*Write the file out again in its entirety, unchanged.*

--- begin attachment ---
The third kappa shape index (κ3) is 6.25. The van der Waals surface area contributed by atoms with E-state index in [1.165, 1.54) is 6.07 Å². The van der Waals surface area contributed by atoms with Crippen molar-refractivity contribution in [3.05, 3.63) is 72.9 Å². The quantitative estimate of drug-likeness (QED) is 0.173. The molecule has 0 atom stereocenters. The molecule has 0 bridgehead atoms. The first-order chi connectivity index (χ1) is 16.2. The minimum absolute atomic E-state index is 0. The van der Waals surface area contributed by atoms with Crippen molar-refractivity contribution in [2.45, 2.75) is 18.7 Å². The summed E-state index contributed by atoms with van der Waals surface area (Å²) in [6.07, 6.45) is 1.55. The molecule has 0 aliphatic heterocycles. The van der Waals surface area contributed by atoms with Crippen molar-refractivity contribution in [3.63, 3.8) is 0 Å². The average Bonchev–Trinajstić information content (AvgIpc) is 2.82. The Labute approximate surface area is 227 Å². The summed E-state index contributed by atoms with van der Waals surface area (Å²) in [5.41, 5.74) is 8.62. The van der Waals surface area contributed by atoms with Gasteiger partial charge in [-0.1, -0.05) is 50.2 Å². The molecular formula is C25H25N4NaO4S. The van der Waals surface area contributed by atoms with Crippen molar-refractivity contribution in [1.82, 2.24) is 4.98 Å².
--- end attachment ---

The third kappa shape index (κ3) is 6.25. The van der Waals surface area contributed by atoms with E-state index in [1.165, 1.54) is 6.07 Å². The van der Waals surface area contributed by atoms with Crippen molar-refractivity contribution in [3.05, 3.63) is 72.9 Å². The quantitative estimate of drug-likeness (QED) is 0.173. The molecule has 0 atom stereocenters. The molecule has 0 bridgehead atoms. The first-order chi connectivity index (χ1) is 16.2. The minimum absolute atomic E-state index is 0. The van der Waals surface area contributed by atoms with Crippen molar-refractivity contribution in [2.45, 2.75) is 18.7 Å². The summed E-state index contributed by atoms with van der Waals surface area (Å²) in [6.07, 6.45) is 1.55. The molecule has 0 aliphatic heterocycles. The van der Waals surface area contributed by atoms with Crippen molar-refractivity contribution in [3.63, 3.8) is 0 Å². The average Bonchev–Trinajstić information content (AvgIpc) is 2.82. The Labute approximate surface area is 227 Å². The summed E-state index contributed by atoms with van der Waals surface area (Å²) in [5.41, 5.74) is 8.62. The van der Waals surface area contributed by atoms with Gasteiger partial charge in [-0.1, -0.05) is 50.2 Å². The molecular formula is C25H25N4NaO4S. The van der Waals surface area contributed by atoms with Crippen molar-refractivity contribution in [1.82, 2.24) is 4.98 Å².